Nonrecourse debt

If a borrower surrenders property subject to a nonrecourse debt to the creditor in satisfaction of the debt, the borrower is treated as having transferred the property in exchange for an amount realized equal to the outstanding balance of the debt. The borrower will recognize the gain measured by the difference between the amount of the loan forgiven and the borrower’s tax basis in the real property, and that gain is generally subject to recapture of depreciation. In this instance, the borrower doesn’t recognize COD income.

For example, ABC Realty LLC owns a building with a mortgage of $2,000 and basis of $500. If ABC Realty defaults on the loan and surrenders the building to the lender in satisfaction of debt, it will recognize $1,500 of phantom gain. The fair market value of the building is not relevant in this case.

In some situations, the recognition of the gain by a debtor will be preferable to receiving COD income, given that the gain may qualify for favorable capital gains rates while COD income is ordinary in character. However, if the debtor can qualify for an exclusion of the COD income, the sale treatment may produce a less favorable result. When the property is conveyed in exchange for the satisfaction of nonrecourse debt, no COD income is generated and none of the COD income exclusions are available. As a result, an insolvent debtor cannot use the insolvency exception and exclude the recognition of capital gain when the debt is nonrecourse.

Recourse debt

In the case of a foreclosure involving recourse debt, the analysis is more complicated and the consequences to the borrowers might be unpleasant unless they have planned properly.

If the creditor agrees to discharge a debtor from responsibility for a recourse liability in exchange for the transfer of property, the debtor will be treated as if it sold the property in exchange for an amount equal to the fair market value (FMV) of such property. To the extent that the amount of the debt cancelled exceeds the value of the property transferred, the debtor will have COD income that, if not otherwise excludable, will be taxable at ordinary income rates. The debtor will also have a phantom gain to the extent that the FMV of the building secured by the recourse debt exceeds the adjusted basis of that property. Phantom gains from the sale or other disposition of real estate are not considered income from the discharge of indebtedness and do not qualify for the exclusion discussed above. This portion will be treated as a sale or exchange transaction.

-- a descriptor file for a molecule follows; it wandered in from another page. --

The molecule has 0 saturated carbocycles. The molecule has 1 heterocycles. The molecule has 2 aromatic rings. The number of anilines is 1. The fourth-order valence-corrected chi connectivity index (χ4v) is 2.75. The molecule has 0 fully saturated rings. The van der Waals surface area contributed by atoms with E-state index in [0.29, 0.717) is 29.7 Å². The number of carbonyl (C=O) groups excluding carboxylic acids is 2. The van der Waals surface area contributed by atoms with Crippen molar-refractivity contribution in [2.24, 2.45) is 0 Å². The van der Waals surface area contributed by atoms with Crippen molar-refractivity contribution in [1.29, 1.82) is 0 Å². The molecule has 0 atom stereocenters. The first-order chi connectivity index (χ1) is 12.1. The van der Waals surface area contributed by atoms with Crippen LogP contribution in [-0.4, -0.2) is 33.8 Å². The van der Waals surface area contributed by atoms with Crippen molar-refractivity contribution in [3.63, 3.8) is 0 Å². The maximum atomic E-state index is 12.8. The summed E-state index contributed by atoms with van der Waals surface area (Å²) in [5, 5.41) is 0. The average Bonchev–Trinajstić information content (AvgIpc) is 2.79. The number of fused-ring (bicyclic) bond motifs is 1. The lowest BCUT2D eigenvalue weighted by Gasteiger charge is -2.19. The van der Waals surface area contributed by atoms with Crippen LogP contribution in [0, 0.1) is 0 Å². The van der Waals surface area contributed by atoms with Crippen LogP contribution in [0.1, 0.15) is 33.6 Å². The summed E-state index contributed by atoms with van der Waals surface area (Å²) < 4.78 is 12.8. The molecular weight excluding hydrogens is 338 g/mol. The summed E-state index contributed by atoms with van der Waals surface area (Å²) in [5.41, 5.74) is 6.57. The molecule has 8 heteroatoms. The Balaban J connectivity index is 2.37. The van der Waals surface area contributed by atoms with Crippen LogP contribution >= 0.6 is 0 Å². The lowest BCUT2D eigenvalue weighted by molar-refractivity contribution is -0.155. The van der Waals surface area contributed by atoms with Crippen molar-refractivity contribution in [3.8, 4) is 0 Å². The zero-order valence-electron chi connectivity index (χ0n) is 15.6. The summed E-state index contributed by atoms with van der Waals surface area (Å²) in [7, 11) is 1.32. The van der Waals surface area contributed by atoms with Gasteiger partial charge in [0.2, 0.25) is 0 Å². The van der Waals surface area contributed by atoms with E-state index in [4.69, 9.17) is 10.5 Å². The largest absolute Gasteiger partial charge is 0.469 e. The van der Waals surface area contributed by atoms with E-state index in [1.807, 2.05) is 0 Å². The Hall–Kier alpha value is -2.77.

For example, ABC Realty LLC owns a building with a mortgage of $2,000, FMV of $1,000, and basis of $500. If ABC Realty gives the lender a deed-in-lieu of foreclosure and the balance of the mortgage is cancelled, it will have COD income of $1,000 and a phantom gain of $500.

COD income is a good result if the debtor can qualify for exclusion, such as when the debt is discharged in a bankruptcy case or when the debtor is insolvent. From a tax perspective, having excludable COD income is much better than capital gains. Conversely, debtors who are solvent and can’t exclude COD income may desire the debt to be classified as nonrecourse, so they can benefit from the lower capital gains tax rate.

Debt restructuring can produce phantom taxable gains even though no cash proceeds are received. Real estate owners must be aware of the tax ramifications of debt modification and be prepared to set aside cash for taxes owed arising from these transactions. For this reason, it is important for businesses to partner with their tax and accounting advisor early on to develop a tax strategy to minimize tax ramifications.

For more information on the tax nuances of debt modifications and foreclosures, please contact Alek Dziedzic or your Anchin Relationship Partner.